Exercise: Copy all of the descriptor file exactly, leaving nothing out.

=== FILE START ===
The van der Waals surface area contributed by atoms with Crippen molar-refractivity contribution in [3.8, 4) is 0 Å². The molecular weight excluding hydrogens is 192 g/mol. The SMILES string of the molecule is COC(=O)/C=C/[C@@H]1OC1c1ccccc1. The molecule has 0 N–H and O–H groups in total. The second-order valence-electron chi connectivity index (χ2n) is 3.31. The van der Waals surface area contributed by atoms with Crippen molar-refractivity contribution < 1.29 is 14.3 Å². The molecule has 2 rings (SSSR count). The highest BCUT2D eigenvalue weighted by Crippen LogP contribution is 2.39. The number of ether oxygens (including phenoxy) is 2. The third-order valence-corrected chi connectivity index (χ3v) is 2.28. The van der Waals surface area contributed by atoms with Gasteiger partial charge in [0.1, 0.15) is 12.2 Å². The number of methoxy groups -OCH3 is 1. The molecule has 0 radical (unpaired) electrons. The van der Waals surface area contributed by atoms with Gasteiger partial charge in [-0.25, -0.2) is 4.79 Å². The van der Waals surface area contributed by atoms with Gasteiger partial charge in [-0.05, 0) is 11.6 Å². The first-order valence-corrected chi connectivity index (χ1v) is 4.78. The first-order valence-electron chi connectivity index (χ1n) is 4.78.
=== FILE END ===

The van der Waals surface area contributed by atoms with Crippen molar-refractivity contribution in [3.8, 4) is 0 Å². The molecular weight excluding hydrogens is 192 g/mol. The SMILES string of the molecule is COC(=O)/C=C/[C@@H]1OC1c1ccccc1. The molecule has 0 N–H and O–H groups in total. The second-order valence-electron chi connectivity index (χ2n) is 3.31. The van der Waals surface area contributed by atoms with Crippen molar-refractivity contribution < 1.29 is 14.3 Å². The molecule has 2 rings (SSSR count). The highest BCUT2D eigenvalue weighted by Crippen LogP contribution is 2.39. The number of ether oxygens (including phenoxy) is 2. The third-order valence-corrected chi connectivity index (χ3v) is 2.28. The van der Waals surface area contributed by atoms with Gasteiger partial charge in [0.1, 0.15) is 12.2 Å². The number of methoxy groups -OCH3 is 1. The molecule has 0 radical (unpaired) electrons. The van der Waals surface area contributed by atoms with Gasteiger partial charge in [-0.25, -0.2) is 4.79 Å². The van der Waals surface area contributed by atoms with Gasteiger partial charge in [-0.05, 0) is 11.6 Å². The first-order valence-corrected chi connectivity index (χ1v) is 4.78. The first-order valence-electron chi connectivity index (χ1n) is 4.78.